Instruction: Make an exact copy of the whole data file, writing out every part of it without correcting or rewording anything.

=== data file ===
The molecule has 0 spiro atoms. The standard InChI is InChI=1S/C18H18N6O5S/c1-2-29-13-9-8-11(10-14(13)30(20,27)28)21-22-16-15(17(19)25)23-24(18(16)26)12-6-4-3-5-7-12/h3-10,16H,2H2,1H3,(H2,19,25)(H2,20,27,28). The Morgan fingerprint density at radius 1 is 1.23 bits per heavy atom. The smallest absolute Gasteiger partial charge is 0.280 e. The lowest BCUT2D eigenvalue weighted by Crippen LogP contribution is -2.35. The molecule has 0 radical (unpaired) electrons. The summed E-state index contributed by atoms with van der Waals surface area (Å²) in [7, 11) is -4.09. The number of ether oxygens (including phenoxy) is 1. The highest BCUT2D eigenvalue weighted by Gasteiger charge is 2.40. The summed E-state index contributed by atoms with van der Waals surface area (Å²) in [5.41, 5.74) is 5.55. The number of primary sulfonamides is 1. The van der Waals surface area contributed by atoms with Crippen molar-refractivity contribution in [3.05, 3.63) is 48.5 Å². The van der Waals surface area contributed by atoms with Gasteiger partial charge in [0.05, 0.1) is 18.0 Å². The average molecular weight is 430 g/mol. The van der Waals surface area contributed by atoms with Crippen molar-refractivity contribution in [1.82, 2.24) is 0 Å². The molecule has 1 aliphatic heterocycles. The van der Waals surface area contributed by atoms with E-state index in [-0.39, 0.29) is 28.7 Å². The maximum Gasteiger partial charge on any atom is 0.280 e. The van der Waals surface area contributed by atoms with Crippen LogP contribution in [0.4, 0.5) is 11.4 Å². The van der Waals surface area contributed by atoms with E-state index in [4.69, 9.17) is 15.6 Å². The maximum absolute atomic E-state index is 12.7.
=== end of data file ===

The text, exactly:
The molecule has 0 spiro atoms. The standard InChI is InChI=1S/C18H18N6O5S/c1-2-29-13-9-8-11(10-14(13)30(20,27)28)21-22-16-15(17(19)25)23-24(18(16)26)12-6-4-3-5-7-12/h3-10,16H,2H2,1H3,(H2,19,25)(H2,20,27,28). The Morgan fingerprint density at radius 1 is 1.23 bits per heavy atom. The smallest absolute Gasteiger partial charge is 0.280 e. The lowest BCUT2D eigenvalue weighted by Crippen LogP contribution is -2.35. The molecule has 0 radical (unpaired) electrons. The summed E-state index contributed by atoms with van der Waals surface area (Å²) in [7, 11) is -4.09. The number of ether oxygens (including phenoxy) is 1. The highest BCUT2D eigenvalue weighted by Gasteiger charge is 2.40. The summed E-state index contributed by atoms with van der Waals surface area (Å²) in [5.41, 5.74) is 5.55. The number of primary sulfonamides is 1. The van der Waals surface area contributed by atoms with Crippen molar-refractivity contribution in [3.05, 3.63) is 48.5 Å². The van der Waals surface area contributed by atoms with Gasteiger partial charge in [0.05, 0.1) is 18.0 Å². The average molecular weight is 430 g/mol. The van der Waals surface area contributed by atoms with Crippen molar-refractivity contribution in [1.82, 2.24) is 0 Å². The molecule has 1 aliphatic heterocycles. The van der Waals surface area contributed by atoms with E-state index in [-0.39, 0.29) is 28.7 Å². The maximum Gasteiger partial charge on any atom is 0.280 e. The van der Waals surface area contributed by atoms with Crippen LogP contribution in [0.4, 0.5) is 11.4 Å². The van der Waals surface area contributed by atoms with E-state index in [4.69, 9.17) is 15.6 Å². The maximum absolute atomic E-state index is 12.7.